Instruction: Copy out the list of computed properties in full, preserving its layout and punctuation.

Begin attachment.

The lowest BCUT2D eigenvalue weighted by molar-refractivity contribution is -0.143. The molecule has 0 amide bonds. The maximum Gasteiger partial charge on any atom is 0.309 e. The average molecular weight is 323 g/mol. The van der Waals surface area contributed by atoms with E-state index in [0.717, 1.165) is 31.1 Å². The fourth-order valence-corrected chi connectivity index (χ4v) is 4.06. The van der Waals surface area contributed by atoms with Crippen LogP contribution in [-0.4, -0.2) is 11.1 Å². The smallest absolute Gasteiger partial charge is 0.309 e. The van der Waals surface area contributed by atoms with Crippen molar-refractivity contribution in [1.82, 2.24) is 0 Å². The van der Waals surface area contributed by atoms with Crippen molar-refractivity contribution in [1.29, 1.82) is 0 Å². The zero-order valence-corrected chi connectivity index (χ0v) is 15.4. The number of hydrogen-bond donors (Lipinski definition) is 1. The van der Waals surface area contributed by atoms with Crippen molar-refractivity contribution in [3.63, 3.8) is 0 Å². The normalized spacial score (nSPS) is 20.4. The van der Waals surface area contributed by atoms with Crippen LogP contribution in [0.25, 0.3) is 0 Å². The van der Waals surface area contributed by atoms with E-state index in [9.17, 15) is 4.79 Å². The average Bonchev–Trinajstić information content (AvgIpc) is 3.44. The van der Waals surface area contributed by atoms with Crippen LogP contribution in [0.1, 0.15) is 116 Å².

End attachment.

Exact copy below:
The lowest BCUT2D eigenvalue weighted by molar-refractivity contribution is -0.143. The molecule has 0 amide bonds. The maximum Gasteiger partial charge on any atom is 0.309 e. The average molecular weight is 323 g/mol. The van der Waals surface area contributed by atoms with E-state index in [0.717, 1.165) is 31.1 Å². The fourth-order valence-corrected chi connectivity index (χ4v) is 4.06. The van der Waals surface area contributed by atoms with Crippen LogP contribution in [-0.4, -0.2) is 11.1 Å². The smallest absolute Gasteiger partial charge is 0.309 e. The van der Waals surface area contributed by atoms with Crippen molar-refractivity contribution in [1.82, 2.24) is 0 Å². The van der Waals surface area contributed by atoms with Crippen molar-refractivity contribution in [1.29, 1.82) is 0 Å². The zero-order valence-corrected chi connectivity index (χ0v) is 15.4. The number of hydrogen-bond donors (Lipinski definition) is 1. The van der Waals surface area contributed by atoms with Crippen molar-refractivity contribution in [3.63, 3.8) is 0 Å². The normalized spacial score (nSPS) is 20.4. The van der Waals surface area contributed by atoms with Crippen LogP contribution in [0.25, 0.3) is 0 Å². The van der Waals surface area contributed by atoms with E-state index in [9.17, 15) is 4.79 Å². The average Bonchev–Trinajstić information content (AvgIpc) is 3.44. The van der Waals surface area contributed by atoms with Crippen LogP contribution in [0.1, 0.15) is 116 Å².